Vitamin B12 Deficiency Weight Gain: Everything You Need to Know

Gewichtszunahme durch Vitamin B12 Mangel: Alles Wichtige

Vitamin B12 deficiency is an undersupply of the body that often occurs in connection with an unbalanced diet, a vegan diet or an illness. Weight gain can be another symptom of such a disease and can occur together with vitamin B12 deficiency as a result.

This article is intended to give you an understanding of the essential functions of vitamin B12, as well as the causes and consequences of a deficiency. Particular attention is paid to the connection with weight gain. In addition, we give you valuable tips on how to successfully treat a vitamin B12 deficiency or take preventive measures in this regard.

the essentials in brief

  • Vitamin B12 cannot be produced by humans and must therefore be ingested through food or dietary supplements. Almost exclusively animal products contain vitamin B12.
  • Vitamin B12 deficiency is common in the elderly, pregnant and breastfeeding women, vegetarians and vegans, and people with gastrointestinal diseases. Treatment is via dietary changes, dietary supplements or medication.
  • Vitamin B12 deficiency can have serious consequences as the vitamin is involved in many important processes in the body. It is therefore advisable to know whether you are consuming enough vitamin B12 or whether the body can absorb it.

Definition: What is vitamin B12?

Vitamin B12 is an essential vitamin for the human body that is supplied through food. Along with other vitamins, B12 belongs to the group of water-soluble vitamins, which means that it is excreted via the kidneys and urine. Accordingly, the vitamins have to be replenished regularly, since the body cannot store the substances. Vitamin B12 is the exception: According to studies, the body can store vitamin B12 in the body for two to six years. (1)

Vitamin B12 contains the two biochemically active forms methylcobalamin and 5-adenosylcobalamin. They unfold their effect immediately after ingestion, a property of biochemically active forms of nutrients. (2)

Like many other vitamins and minerals, vitamin B12 is very sensitive to air and light. This means that foods containing vitamin B12 lose some of it during cooking. According to experts, an average of 12 percent of the vitamin B12 content is lost during preparation. (3)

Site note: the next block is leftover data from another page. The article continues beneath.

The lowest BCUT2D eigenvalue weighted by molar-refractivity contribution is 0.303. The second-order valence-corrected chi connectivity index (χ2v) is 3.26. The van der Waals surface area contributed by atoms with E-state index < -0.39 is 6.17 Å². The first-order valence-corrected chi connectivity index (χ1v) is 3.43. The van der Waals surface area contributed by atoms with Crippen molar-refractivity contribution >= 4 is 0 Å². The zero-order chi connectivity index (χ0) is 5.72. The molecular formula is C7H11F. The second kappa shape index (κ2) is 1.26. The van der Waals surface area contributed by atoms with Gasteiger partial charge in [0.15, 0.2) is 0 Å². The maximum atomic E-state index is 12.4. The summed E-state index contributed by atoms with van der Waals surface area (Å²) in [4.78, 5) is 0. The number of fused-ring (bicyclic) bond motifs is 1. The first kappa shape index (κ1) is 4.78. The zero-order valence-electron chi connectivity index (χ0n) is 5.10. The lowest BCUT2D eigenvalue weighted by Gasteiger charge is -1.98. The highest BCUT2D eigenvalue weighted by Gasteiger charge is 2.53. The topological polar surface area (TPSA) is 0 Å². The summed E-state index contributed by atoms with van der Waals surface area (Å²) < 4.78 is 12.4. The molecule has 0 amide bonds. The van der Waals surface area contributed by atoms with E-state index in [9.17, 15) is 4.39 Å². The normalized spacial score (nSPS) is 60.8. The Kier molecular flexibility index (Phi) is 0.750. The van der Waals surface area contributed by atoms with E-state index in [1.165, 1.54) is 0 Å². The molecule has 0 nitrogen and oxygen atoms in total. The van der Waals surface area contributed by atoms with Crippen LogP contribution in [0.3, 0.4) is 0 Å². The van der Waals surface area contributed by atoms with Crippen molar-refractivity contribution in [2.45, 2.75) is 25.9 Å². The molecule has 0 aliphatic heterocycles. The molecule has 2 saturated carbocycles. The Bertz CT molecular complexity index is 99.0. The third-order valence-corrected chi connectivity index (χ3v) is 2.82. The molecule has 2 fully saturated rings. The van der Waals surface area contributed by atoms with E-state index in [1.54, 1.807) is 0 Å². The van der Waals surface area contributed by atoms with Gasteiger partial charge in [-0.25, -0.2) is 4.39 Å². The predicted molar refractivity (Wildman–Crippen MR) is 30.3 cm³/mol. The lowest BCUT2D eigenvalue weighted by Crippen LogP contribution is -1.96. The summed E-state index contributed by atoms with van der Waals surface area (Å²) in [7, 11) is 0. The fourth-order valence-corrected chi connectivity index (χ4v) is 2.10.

Background: What you should know about vitamin B12 deficiency

Now that we know what vitamin B12 is, some background information is needed before we share tips for solving vitamin B12 deficiency associated with weight gain.

We want to answer these frequently asked questions for you in the following paragraphs.

What is the function of vitamin B12 in the body?

As already mentioned, vitamin B12 is essential for human survival, so a deficiency in this compound should be taken very seriously.

The vitamin plays a major role in numerous metabolic reactions. In the next sections we show the most important functions. (3)

  • Blood formation / folic acid: Vitamin supports blood formation via folic acid and promotes the maturation process of the red blood cells (erythrocytes). Folic acid, formerly known as vitamin B9 or B11, is converted by the body into its active and useful form with the help of vitamin B12. Accordingly, a vitamin B12 deficiency results in a folic acid deficiency. A folic acid deficiency can lead to anemia and the risk of cardiovascular disease increases. However, like most things, too much folic acid is dangerous for the body and can lead to a vitamin B12 deficiency. The two substances are therefore closely related.
  • Nerve protection and regeneration: Since vitamin B12 is responsible for the production of the myelin sheath, a membrane that surrounds nerve cells, it is often referred to as the nerve vitamin. Myelin protects cells and helps transmit signals from cell to cell.
  • DNA formation / cell division: Vitamin B12 is involved in the formation of DNA and cell division. As a result, it stimulates the production of red blood cells and is therefore also heavily involved in blood formation.
  • Breakdown of fatty acids: Vitamin B12 acts as a so-called coenzyme in the breakdown of fatty acids and amino acids. In this function, it helps with the conversion and transfer of metabolic products and is therefore significantly involved in the generation of energy from nutrients.
  • Synthesis of messenger substances: Vitamin B12 plays a role in the synthesis of important messenger substances in the brain. It maintains mood, cognitive performance, memory, perception, coordination, and many other fundamental brain processes. Vitamin B12 is therefore considered to be one of the most important vitamins for the psyche.
  • Detoxification: Numerous studies point to new antioxidant and anti-inflammatory effects as well as immune modulation of vitamin B12. Vitamin B12 is a powerful antioxidant, reduces systemic inflammation and can also be used for detoxification. For example, one study has shown that vitamin B12 neutralizes superoxide radicals and is almost as effective as superoxide dismutase, the body's most powerful antioxidant. (4)

What is the daily requirement of vitamin B12?

As already mentioned, the supply of vitamin B12 is essential for human survival and can only be obtained through food. The daily requirement of vitamin B12 is a value that cannot be determined scientifically and is therefore dependent on various factors. This explains why slightly different values ​​for the daily requirement of vitamin B12 are given internationally. The following table provides information about the recommended daily dose of the German Society for Nutrition (DGE) (5), the EU (6) and the USA (7). The WHO/FAO has also published corresponding values ​​that correspond to those of the USA. (8th)

Adults (over 14 years) 3.0 2.5 2.4 2.4